Ten years ago, Helen Brandt sold her soul to the devil to revive her brother from an accident that claimed her whole family. He’s not exactly grateful to be yanked from paradise by the sister who’s been branded a warlock, but in the meantime, Helen has met the love of her life in a lesbian bar and made a living as a mystic in 1940s Chicago. Just before Helen reaches her expiration date, she’s given one last mission, with the reward being the return of her soul. While her ultimate fate is still eternal damnation, if she catches an infamous serial killer, she can live out the rest of her mortal life with Edith Jarosky.

To say more would be saying too much, but rest assured this is a story that builds on itself until the end. My favorite novellas work in perfect choreography, with no paragraph wasted and every storytelling element woven together around a central ribbon. To me, Even Though I Knew the End is one such novella. Rich in atmosphere and with a poignant thematic core, it is paced to keep the reader achingly aware of the protagonist’s countdown clock as the stakes of her mission only increase.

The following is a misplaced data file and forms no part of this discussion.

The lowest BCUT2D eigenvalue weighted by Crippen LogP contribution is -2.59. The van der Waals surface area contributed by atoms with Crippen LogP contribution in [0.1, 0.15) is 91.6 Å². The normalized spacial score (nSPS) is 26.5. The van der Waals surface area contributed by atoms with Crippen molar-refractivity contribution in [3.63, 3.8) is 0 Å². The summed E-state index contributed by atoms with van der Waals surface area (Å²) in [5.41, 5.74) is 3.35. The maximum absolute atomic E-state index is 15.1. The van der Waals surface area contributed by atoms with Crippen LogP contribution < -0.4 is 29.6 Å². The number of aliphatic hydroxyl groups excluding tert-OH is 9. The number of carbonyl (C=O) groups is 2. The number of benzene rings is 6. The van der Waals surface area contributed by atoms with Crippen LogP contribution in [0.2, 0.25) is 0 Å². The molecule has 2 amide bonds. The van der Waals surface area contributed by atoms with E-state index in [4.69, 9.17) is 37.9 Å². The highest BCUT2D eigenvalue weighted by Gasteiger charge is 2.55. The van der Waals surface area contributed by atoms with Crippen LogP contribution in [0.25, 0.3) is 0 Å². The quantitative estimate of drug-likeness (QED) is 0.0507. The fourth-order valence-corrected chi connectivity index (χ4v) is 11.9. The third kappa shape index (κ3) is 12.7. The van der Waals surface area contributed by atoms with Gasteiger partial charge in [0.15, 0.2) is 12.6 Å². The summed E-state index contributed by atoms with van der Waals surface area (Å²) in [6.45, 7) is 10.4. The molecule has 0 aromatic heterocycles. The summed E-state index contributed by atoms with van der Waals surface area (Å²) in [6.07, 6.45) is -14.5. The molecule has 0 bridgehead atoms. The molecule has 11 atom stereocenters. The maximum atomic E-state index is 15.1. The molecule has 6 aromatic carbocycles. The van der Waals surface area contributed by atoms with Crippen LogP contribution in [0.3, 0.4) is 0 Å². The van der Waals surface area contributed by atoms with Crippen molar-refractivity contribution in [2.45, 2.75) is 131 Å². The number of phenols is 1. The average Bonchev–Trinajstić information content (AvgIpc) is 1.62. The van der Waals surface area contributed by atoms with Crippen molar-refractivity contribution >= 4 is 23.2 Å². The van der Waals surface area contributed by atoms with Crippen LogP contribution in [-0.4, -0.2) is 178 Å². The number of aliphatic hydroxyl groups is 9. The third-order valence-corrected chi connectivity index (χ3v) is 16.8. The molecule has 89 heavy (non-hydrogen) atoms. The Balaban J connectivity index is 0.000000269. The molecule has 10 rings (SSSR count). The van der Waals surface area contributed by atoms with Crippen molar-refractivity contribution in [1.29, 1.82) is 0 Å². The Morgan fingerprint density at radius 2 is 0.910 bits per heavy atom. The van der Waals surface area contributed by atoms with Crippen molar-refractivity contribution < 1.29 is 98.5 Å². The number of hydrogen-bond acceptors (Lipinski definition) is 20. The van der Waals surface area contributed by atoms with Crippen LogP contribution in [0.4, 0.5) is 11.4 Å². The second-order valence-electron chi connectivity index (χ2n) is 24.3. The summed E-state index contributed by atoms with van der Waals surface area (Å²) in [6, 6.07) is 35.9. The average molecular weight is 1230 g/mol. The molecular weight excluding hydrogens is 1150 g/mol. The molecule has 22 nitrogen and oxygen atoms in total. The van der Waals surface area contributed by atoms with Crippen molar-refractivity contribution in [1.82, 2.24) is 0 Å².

Helen is an intensely devoted, driven, and charismatic protagonist. The natural affection between her and Edith makes their relationship heartwarming. As revelations about Edith come to light, I do wish she got more of a chance to shine with her own contributions, especially as she is Helen’s driving force. The couple are shown to work together in perfect harmony, and I would have loved to see their teamwork demonstrated more, as well as have Edith’s character explored. 

Two other characters stood out to me in particular. Without getting into spoilers, if you enjoy powerful, charismatic (and not-so-charismatic) beings in your supernatural fiction, this cast will be for you. Edith’s complicated relationship with her brother rounds out the dynamics. With a smoky atmosphere evoked in pointed descriptions, even though I know the end, this is a book I would happily revisit.

A note on the worldbuilding: This is set in a world with nonbinary angels, where being gay will not condemn you, but warlock deals and sacrilege will.

Other content warnings include death and violence as well as references to period-typical homophobia, sexism, ableism, institutionalization, and conversion therapy. 

Emory Rose is a lover of the written word, especially all things whimsical, fantastical, and romantic. They regularly participate in National Novel Writing Month as well as NYC Midnight’s fiction writing challenges. They are fueled by sapphic novellas and chocolate.